Cardinal Ratzinger declared this speaking about the encounter of members of the Congregation for the Doctrine of Faith and presidents of the doctrinal commissions of the episcopates of the United States, Canada and Oceania, held some days ago in San Francisco. The Vatican Cardinal said the document was the point of reference to understand how "academic freedom, and the freedom in general with which reason investigates, harmonizes with the duty to move within faith."
Pope John Paul II´s Motu Proprio Ad tuendam fidem was issued in the middle of 1998. The pontifical document completes formulas from the Canon Law of the Occidental and Oriental Church, in order to defend the Church's faith from errors that some faithful present, specially theologians and teachers, in order to maintain the identity and the contents of the Church's faith clearly established.
Father James Callan, 51, was removed from Corpus Christi Parish and suspended from active ministry in December for violating Church teachings by allowing concelebration of Mass by a female pastoral associate and allowing same-sex union ceremonies at his church. He then went on to hold worship services for sympathetic parishioners at various Protestant churches in the area.
"By starting this new church, a schism has occurred," the diocese said. "Father Callan has effectively excommunicated himself. Catholics who have joined the new church are not in full communion with the Church and have incurred the same penalty." The diocese also warned that it might ask the Vatican to officially revoke Father Callan's clerical standing as a priest "to remove any confusion" about his ability to function in the priestly ministry.
In a related story in Fort Collins, Colorado police on Thursday arrested a 50-year-old man accused of posing as a Catholic priest to bilk philanthropists out of money.
The police said Michael Bergman was arrested in Loveland, Colorado where he was marrying couples at a wedding chapel. Bergman was wanted in Texas where he conned a man out of $10,000 earmarked for the needy, but police said he may be charged with dozens of phony deals over the past decade.
He will first be tried this spring on theft and securities fraud charges for conning two Denver women out of $10,000 each in a scheme involving pre-World War II German bonds.
HHS Secretary Donna Shalala said she believes federal permits the study of human stem cells even though they were obtained from aborted unborn children. "The law allows stem cell research," Shalala told a Senate Appropriations subcommittee that oversees HHS spending. "We intend to move forward in a careful, deliberative process."
The letter by 70 pro-life congressmen said that current federal law bans government-funded research in which human embryos are created or killed. Stem cells -- basic cellular building blocks which can develop into any human organ -- are harvested from human embryos which are then destroyed. In January, the head of the National Institutes of Health, Dr. Harold Varmus, declared that the ban did not apply to stem cells culture from laboratory specimens.
Shalala said her interpretation of the bans means that it only applies to research in which embryos are destroyed, "not to research preceding or following such research projects." The letter from Congress had contended that the ban applied to any research "which follows on or depends upon the destruction of or injury to a human embryo."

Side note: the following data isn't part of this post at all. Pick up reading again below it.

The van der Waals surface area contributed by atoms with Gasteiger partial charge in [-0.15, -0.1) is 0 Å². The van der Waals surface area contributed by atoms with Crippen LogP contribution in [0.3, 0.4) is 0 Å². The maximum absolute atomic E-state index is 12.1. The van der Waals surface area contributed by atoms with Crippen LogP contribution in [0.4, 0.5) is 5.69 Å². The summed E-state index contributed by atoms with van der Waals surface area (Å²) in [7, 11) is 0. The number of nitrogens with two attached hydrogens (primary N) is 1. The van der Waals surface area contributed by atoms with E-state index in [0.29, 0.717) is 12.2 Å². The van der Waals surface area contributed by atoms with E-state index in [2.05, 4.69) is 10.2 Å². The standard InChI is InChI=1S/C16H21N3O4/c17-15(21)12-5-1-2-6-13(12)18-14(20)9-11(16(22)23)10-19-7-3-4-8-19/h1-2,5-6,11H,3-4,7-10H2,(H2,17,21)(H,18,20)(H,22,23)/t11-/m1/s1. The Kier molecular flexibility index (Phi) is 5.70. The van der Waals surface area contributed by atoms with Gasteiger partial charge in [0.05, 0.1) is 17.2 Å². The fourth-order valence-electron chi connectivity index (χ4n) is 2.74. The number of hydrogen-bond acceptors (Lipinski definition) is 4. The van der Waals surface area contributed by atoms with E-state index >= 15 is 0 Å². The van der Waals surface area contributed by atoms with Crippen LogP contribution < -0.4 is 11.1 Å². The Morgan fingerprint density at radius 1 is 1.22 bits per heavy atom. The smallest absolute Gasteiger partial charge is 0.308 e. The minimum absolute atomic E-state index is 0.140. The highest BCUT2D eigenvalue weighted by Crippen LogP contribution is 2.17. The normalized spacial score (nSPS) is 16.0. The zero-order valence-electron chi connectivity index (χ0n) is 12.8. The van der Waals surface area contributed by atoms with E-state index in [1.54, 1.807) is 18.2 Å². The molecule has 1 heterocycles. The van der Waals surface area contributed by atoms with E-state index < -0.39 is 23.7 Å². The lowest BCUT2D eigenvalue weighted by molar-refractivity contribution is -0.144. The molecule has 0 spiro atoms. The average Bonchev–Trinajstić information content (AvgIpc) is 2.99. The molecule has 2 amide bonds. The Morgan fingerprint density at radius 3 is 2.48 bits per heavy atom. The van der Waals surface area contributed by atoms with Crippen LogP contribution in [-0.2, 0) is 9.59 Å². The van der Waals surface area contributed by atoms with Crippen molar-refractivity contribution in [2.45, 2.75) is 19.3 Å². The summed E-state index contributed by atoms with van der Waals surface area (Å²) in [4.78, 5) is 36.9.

Meanwhile in Caracas, Venezuela Bishop Hernan Sanchez, Secretary General of the Venezuelan bishops' conference, announced that the Catholic Church will fight against the plan of massive sterilizations announced by the government.
Earlier this week, President Hugo Chavez announced the "Bolivar 2000" plan -- in honor of Venezuelan liberator Simon Bolivar -- a national mobilization campaign to fight poverty. "Bolivar 2000" will mobilize all military forces and state officials to improve food production and distribution, health attention, and the renewal of infrastructure such as roads, bridges, and electric lines.
The Catholic Church initially supported the project, until the director of maternity services in Caracas, Dr. Carlos Cabrera, announced that the new "improved" health services to low-income mothers will include sterilization as a policy. Cabrera said, "President Chavez has decided to offer sterilization as part of the basic services that will be provided starting February 27."
Bishop Sanchez said, "Any mutilation, when not prescribed for a vital therapeutic reason, is immoral, and even more when it is officially promoted by the government." The bishop recalled that Chavez proclaimed himself "a Catholic and pro-life" during his installation ceremony and said that "each official birth control campaign aimed at the poor always creates more injustice and violates the human rights of the defenseless."
Bishop George Biguzzi of Makeni said, "They are men of God who should be released unconditionally as they are not connected with politics." Two of the priests were identified as Father Dominic Kargbo and Father Machelli. The bishop also reported that the rebels looted Catholic parishes in Makeni including the cathedral and the bishop's office.
More than 5,000 people have been killed in renewed fighting in Sierra Leone this year as rebels battled government troops, mostly near the capital Freetown.